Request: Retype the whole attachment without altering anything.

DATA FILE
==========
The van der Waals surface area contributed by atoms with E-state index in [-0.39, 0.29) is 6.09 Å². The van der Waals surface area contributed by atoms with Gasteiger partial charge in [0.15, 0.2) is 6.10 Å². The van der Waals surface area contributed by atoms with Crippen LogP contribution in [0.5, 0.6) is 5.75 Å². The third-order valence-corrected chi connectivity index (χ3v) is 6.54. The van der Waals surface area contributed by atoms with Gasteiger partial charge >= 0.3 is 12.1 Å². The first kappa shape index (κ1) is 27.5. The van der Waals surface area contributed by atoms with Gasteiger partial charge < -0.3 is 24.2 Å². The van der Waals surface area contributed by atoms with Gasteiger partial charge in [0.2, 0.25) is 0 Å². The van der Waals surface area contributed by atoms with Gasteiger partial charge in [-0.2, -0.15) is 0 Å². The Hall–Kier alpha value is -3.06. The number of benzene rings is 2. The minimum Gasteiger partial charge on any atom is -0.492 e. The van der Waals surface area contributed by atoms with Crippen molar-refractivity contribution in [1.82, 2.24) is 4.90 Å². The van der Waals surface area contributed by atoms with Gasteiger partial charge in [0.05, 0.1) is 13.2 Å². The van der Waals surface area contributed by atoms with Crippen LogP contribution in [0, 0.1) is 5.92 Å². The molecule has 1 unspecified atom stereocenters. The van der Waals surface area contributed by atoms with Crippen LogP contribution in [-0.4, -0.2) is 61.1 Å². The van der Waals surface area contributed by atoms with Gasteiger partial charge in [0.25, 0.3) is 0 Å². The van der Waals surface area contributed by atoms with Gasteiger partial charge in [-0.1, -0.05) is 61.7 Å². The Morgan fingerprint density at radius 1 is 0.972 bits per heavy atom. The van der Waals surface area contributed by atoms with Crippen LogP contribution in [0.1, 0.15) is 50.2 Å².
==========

The van der Waals surface area contributed by atoms with E-state index in [-0.39, 0.29) is 6.09 Å². The van der Waals surface area contributed by atoms with Gasteiger partial charge in [0.15, 0.2) is 6.10 Å². The van der Waals surface area contributed by atoms with Crippen LogP contribution in [0.5, 0.6) is 5.75 Å². The third-order valence-corrected chi connectivity index (χ3v) is 6.54. The van der Waals surface area contributed by atoms with Gasteiger partial charge >= 0.3 is 12.1 Å². The first kappa shape index (κ1) is 27.5. The van der Waals surface area contributed by atoms with Gasteiger partial charge < -0.3 is 24.2 Å². The van der Waals surface area contributed by atoms with Gasteiger partial charge in [0.2, 0.25) is 0 Å². The van der Waals surface area contributed by atoms with Gasteiger partial charge in [-0.2, -0.15) is 0 Å². The Hall–Kier alpha value is -3.06. The number of benzene rings is 2. The minimum Gasteiger partial charge on any atom is -0.492 e. The van der Waals surface area contributed by atoms with Crippen molar-refractivity contribution in [1.82, 2.24) is 4.90 Å². The van der Waals surface area contributed by atoms with Gasteiger partial charge in [0.05, 0.1) is 13.2 Å². The van der Waals surface area contributed by atoms with Crippen LogP contribution in [0, 0.1) is 5.92 Å². The molecule has 1 unspecified atom stereocenters. The van der Waals surface area contributed by atoms with Crippen LogP contribution in [-0.4, -0.2) is 61.1 Å². The van der Waals surface area contributed by atoms with Gasteiger partial charge in [0.25, 0.3) is 0 Å². The van der Waals surface area contributed by atoms with Gasteiger partial charge in [-0.1, -0.05) is 61.7 Å². The Morgan fingerprint density at radius 1 is 0.972 bits per heavy atom. The van der Waals surface area contributed by atoms with Crippen LogP contribution in [0.1, 0.15) is 50.2 Å².